Our occasional look at three stock market indices in sub-Saharan Africa (SSA) places Lagos well ahead of both Nairobi (NSE 20) and Johannesburg (all-share). The NSEASI has gained 22.7% ytd, compared with 14.0% for Nairobi and 4.5% for Jo’burg. It was still in negative territory ytd as recently as 09 May but has since surged, driven largely by the launch by the CBN of the fx window for investors and exporters (NAFEX). A telling factor will be the imminent Q2 reporting season, for which we have high hopes (particularly for the banks).
In our excitement at this surge in little more than two months, we should not lose sight of the low trading volumes. Turnover ytd has averaged US$9.9m equivalent at the interbank rate. This compares with US$11.7m in the similar period of 2016 although we have to allow for the exchange-rate “liberalization” in mid-June. Turnover has picked up since the launch of NAFEX but from a low base.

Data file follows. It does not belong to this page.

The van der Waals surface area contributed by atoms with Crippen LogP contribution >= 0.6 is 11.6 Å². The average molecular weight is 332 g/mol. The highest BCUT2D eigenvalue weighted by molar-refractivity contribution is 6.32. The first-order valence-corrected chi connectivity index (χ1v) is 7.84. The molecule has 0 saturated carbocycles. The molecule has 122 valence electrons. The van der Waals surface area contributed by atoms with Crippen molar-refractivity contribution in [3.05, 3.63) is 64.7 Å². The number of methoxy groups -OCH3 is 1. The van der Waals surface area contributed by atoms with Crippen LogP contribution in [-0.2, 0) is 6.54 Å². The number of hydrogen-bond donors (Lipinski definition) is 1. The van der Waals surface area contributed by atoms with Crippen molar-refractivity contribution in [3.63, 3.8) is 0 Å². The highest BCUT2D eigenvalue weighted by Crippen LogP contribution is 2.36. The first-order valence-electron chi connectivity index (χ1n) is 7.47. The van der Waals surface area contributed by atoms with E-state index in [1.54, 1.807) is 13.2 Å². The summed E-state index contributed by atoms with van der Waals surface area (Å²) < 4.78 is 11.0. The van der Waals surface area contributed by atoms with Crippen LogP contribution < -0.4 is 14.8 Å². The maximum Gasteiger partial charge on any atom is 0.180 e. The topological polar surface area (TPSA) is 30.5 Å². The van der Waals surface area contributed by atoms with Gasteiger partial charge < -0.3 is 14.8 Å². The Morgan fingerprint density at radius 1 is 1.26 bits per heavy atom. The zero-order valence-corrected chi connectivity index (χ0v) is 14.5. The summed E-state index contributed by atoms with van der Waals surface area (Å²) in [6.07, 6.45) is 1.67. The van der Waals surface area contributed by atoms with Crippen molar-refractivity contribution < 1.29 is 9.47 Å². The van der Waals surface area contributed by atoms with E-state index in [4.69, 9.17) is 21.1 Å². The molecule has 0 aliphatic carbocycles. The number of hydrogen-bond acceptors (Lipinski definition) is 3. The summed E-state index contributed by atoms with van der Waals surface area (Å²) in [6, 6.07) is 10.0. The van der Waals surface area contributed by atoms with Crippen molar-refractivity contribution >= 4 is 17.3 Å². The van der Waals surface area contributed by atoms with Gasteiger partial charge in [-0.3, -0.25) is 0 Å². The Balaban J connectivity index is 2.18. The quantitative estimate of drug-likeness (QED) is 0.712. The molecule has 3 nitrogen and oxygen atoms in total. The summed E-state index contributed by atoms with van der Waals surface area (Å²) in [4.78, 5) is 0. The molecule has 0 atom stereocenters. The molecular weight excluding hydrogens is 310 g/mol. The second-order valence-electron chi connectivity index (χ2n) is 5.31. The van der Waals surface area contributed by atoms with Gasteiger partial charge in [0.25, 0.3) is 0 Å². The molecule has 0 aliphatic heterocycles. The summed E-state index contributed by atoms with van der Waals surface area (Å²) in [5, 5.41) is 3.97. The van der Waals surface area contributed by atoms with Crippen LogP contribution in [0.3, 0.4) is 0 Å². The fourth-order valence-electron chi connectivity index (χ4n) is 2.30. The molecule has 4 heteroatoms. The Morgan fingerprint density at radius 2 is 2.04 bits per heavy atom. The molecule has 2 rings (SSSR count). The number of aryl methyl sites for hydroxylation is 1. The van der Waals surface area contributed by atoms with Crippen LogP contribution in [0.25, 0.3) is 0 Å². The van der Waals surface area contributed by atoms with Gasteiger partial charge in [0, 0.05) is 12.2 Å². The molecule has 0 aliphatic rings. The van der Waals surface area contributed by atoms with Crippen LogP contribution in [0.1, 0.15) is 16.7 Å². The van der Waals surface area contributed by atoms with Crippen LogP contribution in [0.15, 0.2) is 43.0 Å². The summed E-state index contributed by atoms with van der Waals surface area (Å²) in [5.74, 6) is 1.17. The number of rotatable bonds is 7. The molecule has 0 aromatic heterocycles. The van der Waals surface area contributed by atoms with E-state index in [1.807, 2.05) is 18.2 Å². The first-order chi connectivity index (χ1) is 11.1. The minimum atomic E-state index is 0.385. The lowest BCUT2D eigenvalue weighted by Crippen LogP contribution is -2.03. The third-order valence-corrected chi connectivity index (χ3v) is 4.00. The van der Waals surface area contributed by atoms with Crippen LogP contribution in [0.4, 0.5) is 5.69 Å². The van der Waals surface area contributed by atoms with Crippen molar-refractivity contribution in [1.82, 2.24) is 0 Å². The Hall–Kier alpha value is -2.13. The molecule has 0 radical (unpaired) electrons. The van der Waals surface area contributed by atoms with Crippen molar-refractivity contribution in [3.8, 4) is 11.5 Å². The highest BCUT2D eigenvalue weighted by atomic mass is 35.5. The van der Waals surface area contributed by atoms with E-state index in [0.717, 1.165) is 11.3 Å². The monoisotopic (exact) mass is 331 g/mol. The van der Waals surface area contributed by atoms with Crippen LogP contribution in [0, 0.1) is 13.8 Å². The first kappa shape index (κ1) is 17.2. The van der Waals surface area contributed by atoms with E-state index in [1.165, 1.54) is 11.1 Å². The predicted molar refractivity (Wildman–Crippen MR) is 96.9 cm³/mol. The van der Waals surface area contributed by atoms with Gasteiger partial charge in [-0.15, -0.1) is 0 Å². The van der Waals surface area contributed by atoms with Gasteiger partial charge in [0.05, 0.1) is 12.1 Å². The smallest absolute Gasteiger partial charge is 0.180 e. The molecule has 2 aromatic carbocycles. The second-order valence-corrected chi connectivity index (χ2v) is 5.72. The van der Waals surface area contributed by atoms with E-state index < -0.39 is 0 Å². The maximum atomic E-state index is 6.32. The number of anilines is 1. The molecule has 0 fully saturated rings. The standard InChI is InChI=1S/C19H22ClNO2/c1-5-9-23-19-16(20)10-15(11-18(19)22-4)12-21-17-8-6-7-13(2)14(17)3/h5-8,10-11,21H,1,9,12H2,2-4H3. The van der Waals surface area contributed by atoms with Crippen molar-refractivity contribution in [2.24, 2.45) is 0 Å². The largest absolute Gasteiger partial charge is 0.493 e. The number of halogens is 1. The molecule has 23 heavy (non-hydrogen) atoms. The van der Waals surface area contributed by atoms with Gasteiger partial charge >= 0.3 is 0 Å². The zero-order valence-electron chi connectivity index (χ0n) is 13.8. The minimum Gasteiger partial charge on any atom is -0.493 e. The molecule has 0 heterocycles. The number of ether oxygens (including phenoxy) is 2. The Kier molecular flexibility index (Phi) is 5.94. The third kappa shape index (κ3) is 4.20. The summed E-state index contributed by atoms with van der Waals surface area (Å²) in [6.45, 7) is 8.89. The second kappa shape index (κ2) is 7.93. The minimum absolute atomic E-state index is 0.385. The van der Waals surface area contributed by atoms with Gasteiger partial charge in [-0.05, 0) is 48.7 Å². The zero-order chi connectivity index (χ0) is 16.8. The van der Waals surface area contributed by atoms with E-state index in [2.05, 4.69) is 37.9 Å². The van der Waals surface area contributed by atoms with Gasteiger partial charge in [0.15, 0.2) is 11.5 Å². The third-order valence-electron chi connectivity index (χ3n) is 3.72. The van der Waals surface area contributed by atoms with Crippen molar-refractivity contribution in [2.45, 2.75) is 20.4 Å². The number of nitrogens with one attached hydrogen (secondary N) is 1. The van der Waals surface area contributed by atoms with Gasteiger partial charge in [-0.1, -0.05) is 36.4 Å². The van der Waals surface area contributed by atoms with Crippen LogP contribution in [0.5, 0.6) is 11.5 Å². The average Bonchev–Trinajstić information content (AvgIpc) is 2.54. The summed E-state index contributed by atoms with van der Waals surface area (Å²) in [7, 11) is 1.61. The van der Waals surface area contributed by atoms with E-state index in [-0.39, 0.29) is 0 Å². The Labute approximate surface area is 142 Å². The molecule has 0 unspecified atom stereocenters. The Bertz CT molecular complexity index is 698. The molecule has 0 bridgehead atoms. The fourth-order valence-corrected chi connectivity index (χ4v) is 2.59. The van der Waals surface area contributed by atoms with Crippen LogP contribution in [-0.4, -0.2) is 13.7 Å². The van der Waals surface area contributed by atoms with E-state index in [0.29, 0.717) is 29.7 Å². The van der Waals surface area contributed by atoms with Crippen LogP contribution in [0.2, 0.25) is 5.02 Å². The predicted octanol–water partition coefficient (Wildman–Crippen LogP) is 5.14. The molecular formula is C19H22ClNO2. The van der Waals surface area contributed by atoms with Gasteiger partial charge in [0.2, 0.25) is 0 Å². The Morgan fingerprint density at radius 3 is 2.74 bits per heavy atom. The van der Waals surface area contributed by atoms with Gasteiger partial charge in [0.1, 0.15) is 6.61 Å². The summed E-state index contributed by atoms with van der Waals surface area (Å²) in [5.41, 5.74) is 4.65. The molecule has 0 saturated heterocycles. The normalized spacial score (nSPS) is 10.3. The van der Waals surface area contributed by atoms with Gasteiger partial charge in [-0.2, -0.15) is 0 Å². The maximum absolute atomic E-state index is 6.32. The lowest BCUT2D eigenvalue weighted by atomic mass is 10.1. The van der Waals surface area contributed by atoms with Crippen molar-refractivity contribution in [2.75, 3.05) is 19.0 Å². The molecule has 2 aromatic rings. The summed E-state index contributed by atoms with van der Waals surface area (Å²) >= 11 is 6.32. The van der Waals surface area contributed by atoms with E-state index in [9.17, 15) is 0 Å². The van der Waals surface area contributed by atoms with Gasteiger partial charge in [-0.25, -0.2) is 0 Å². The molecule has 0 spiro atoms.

The NSE’s latest monthly report shows that foreign participation was 46.3% of turnover in May, and 46.0% ytd. There is some evidence in the May data that domestic institutions followed offshore investors into the market.
We are at a potential watershed. If the Q2 results meet our expectations, notably for the most-traded household names, we could see buying by the large offshore investment houses which have been deterred by the workings of NAFEX.
We include Jo’burg because it is easily the largest bourse in SSA in terms of market capitalization. The many setbacks for investors in South Africa include uncertainty ahead of the contest for leadership of the ruling African National Congress, the appointment of a relative novice to the post of finance minister and an orchestrated attempt to challenge the autonomy of the central bank.